HIV on the rise among Chinese, both young and old

2012-11-28 08:02:12 GMT2012-11-28 16:02:12(Beijing Time)  SINA.com

HIV rates have risen significantly among people aged 15 to 24 and those over 50, China's health authority announced yesterday.

From January to October, 16,131 new cases of HIV infection among people over 50 were reported, a year-on-year increase of 20.2 percent. There were also 9,514 new cases of HIV among young people aged 15 to 24, up 12.8 percent, the Ministry of Health said.

The ministry also said that 17,740 AIDS-related deaths were reported the first 10 months, a rise of 8.6 percent.

It said nine provincial regions accounted for 79.9 percent of reported HIV carriers and AIDS patients. The regions weren't named.

The ministry said the latest figures showed that 34,157 new cases of AIDS were reported in the 10-month period, up by 12.7 percent year-on-year.

In total, China reported 492,191 cases of HIV/AIDS by the end of October, including 68,802 new cases.

Figures for Shanghai are to be announced tomorrow but on November 25 last year the city had 1,294 new HIV carriers, 509 new AIDS patients and 64 AIDS-related deaths.

Of the new carriers, about 68 percent were from out of town, Shanghai Health Bureau said.

At the time, the city had a total of 7,498 HIV carriers and 1,813 AIDS patients, with 307 deaths, since the first HIV case was reported in 1987 and the first AIDS patient was identified in 1996.

Sun Xinhua, of the ministry's disease control and prevention bureau, said 84.9 percent of the new cases reported this year were the result of unprotected sex, according to China News Service.

Sun said the prevalence of HIV/AIDS among male homosexuals was rising quickly. HIV transmission between homosexual men accounted for 21.1 percent of new cases so far this year, compared to 15 percent in the same period in 2011.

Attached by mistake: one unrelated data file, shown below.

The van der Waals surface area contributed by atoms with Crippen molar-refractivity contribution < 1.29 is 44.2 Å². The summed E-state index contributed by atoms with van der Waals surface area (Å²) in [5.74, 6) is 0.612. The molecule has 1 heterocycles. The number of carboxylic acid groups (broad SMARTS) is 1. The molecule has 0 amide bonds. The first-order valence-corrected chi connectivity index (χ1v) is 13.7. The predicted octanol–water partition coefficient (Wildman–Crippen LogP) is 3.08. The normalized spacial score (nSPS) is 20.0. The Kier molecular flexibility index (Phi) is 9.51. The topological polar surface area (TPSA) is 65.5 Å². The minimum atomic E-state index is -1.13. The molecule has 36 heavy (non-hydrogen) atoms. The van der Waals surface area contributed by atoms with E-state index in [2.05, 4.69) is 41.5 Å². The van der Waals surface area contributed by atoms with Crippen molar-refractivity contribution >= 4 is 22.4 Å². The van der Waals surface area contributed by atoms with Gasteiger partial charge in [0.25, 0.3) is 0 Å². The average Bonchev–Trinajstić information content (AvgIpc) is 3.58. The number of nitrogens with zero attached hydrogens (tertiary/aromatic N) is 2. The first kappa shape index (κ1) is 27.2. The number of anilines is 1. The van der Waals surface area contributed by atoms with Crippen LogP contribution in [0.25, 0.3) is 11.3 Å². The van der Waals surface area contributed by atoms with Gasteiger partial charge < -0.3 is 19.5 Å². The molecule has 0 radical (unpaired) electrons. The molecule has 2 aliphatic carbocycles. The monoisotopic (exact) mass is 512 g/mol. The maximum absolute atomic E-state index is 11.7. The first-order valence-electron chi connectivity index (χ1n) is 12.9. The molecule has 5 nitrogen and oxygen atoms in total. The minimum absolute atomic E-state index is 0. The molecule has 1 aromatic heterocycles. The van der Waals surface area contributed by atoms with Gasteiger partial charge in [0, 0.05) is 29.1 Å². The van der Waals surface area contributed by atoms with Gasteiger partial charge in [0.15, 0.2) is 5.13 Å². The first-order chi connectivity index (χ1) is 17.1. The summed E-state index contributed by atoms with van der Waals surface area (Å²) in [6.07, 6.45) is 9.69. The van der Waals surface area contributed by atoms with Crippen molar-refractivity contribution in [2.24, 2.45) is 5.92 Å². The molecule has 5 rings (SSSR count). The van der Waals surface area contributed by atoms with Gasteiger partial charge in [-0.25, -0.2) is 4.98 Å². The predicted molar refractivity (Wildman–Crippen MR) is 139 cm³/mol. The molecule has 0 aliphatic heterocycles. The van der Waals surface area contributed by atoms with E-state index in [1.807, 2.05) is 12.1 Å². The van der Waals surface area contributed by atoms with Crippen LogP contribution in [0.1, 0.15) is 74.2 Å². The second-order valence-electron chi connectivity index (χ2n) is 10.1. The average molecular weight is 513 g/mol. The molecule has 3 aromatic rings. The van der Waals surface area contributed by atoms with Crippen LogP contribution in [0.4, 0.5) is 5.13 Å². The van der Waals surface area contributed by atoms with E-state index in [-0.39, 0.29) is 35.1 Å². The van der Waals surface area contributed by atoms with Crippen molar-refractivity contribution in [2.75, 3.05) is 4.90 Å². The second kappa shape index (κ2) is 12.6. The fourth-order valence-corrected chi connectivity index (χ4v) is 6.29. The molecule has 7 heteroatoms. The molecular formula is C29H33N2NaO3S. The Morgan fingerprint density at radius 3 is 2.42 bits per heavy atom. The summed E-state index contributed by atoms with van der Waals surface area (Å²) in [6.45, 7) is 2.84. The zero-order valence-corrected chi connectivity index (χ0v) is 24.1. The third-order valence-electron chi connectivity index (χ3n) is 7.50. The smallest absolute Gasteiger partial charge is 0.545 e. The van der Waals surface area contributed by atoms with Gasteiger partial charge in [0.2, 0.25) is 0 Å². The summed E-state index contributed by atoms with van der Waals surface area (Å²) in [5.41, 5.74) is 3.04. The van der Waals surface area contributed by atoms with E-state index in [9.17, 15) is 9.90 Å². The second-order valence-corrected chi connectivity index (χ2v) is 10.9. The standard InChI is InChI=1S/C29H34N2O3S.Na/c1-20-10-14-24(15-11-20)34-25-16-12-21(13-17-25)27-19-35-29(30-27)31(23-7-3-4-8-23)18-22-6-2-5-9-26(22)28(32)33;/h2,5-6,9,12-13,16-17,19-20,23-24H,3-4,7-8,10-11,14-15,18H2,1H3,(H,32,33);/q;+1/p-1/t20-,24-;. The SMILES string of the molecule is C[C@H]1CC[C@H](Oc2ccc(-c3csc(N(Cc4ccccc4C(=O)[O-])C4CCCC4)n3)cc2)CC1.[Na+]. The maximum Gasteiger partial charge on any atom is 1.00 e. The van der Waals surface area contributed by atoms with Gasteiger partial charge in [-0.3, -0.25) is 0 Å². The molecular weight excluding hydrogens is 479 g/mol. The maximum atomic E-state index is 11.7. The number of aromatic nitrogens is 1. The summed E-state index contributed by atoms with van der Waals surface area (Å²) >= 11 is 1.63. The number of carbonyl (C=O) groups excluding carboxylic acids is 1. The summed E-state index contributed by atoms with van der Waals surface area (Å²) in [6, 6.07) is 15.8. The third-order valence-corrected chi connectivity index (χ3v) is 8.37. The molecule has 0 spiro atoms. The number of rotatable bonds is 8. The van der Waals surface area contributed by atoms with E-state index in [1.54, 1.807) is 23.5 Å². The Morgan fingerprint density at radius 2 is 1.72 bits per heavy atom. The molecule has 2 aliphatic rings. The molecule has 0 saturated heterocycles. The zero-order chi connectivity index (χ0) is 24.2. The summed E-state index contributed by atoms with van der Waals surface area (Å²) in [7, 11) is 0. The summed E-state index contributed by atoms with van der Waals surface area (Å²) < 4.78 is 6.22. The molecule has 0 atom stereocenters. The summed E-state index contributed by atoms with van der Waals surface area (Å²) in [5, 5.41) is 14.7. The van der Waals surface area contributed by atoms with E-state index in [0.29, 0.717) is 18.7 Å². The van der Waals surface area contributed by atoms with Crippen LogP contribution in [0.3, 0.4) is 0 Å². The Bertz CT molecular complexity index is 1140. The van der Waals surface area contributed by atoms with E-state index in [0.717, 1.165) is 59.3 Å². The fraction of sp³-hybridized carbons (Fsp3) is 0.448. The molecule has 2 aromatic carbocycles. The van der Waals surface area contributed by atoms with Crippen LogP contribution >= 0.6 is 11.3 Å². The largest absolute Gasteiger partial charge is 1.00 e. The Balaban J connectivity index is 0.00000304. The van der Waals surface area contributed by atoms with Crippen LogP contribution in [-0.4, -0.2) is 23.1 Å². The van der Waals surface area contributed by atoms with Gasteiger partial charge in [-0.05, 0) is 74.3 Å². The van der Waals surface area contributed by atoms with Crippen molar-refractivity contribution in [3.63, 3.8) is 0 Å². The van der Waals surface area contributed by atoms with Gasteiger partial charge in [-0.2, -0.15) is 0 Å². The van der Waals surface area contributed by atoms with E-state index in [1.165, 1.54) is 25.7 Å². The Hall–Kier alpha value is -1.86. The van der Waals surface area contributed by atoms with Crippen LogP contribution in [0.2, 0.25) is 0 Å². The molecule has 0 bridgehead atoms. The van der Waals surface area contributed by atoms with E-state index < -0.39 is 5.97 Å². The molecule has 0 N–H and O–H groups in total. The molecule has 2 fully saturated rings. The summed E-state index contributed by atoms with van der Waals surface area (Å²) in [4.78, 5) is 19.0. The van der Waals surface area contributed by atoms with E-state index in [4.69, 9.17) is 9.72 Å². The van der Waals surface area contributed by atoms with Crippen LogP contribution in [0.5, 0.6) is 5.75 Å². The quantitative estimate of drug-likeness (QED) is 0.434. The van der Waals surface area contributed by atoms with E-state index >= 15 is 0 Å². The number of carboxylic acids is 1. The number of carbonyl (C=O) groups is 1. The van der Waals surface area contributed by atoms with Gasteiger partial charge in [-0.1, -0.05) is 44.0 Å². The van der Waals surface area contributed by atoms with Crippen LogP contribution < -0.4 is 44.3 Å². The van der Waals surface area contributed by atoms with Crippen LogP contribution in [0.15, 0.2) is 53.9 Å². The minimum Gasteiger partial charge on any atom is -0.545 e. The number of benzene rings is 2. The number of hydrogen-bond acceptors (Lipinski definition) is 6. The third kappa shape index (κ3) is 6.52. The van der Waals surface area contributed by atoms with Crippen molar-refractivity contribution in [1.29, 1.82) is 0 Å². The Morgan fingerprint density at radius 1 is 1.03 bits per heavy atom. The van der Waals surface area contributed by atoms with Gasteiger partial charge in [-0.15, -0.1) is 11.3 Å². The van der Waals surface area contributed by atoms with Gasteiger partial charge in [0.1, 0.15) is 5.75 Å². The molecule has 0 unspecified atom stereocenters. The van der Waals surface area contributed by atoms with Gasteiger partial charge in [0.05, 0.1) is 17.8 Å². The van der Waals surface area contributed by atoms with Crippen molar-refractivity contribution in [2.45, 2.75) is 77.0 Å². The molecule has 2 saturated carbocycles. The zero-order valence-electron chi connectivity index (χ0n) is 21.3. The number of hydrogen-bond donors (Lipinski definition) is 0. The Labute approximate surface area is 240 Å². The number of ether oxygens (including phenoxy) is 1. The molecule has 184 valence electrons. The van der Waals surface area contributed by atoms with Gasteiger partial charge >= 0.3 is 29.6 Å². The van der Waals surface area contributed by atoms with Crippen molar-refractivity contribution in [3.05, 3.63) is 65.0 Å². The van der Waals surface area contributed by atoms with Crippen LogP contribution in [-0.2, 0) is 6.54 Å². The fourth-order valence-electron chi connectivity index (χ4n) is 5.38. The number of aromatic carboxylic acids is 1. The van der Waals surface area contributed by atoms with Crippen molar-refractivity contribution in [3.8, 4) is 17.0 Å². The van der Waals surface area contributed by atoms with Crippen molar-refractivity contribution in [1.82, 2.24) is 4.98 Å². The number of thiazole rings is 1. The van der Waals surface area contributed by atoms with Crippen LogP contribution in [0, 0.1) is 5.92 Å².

Vice Premier Li Keqiang has promised to let non-government groups play a bigger role in fighting HIV/AIDS.

At a meeting with non-government groups on Monday, he told them: "You have a greater understanding of what sufferers want. The government will continue to offer support and pay even greater attention to and listen more closely to the voices of civil society groups and you will be given greater space to play your role."

State television showed pictures of Li shaking hands with sufferers. In China, discrimination against people with HIV/AIDS is rampant, even in the health-care community.

Meanwhile, Lei Zhenglong, vice director of the disease control and prevention bureau, told an AIDS forum in Liaoning Province that China had offered free treatment to nearly 200,000 AIDS patients and the mortality of AIDS patients undergoing treatment had dropped from 31 percent to 10 percent.

However, challenges remained. The change of the main spreading vehicle from blood to sex made prevention and control more difficult, Lei said.

According to China's AIDS Action Plan for the 12th Five-Year Program period (2011-2015) published by the State Council in February, the country aims to decrease AIDS fatalities by 30 percent by 2015, and new cases by 25 percent as compared to 2010.

Since the end of 2003, the government has carried out the policy of "four frees, one care" for people living with HIV/AIDS. This includes free blood tests for those with HIV, free education for orphans of AIDS patients, free consultation and screening tests, and free antiretroviral therapy for pregnant women.

(Agencies)

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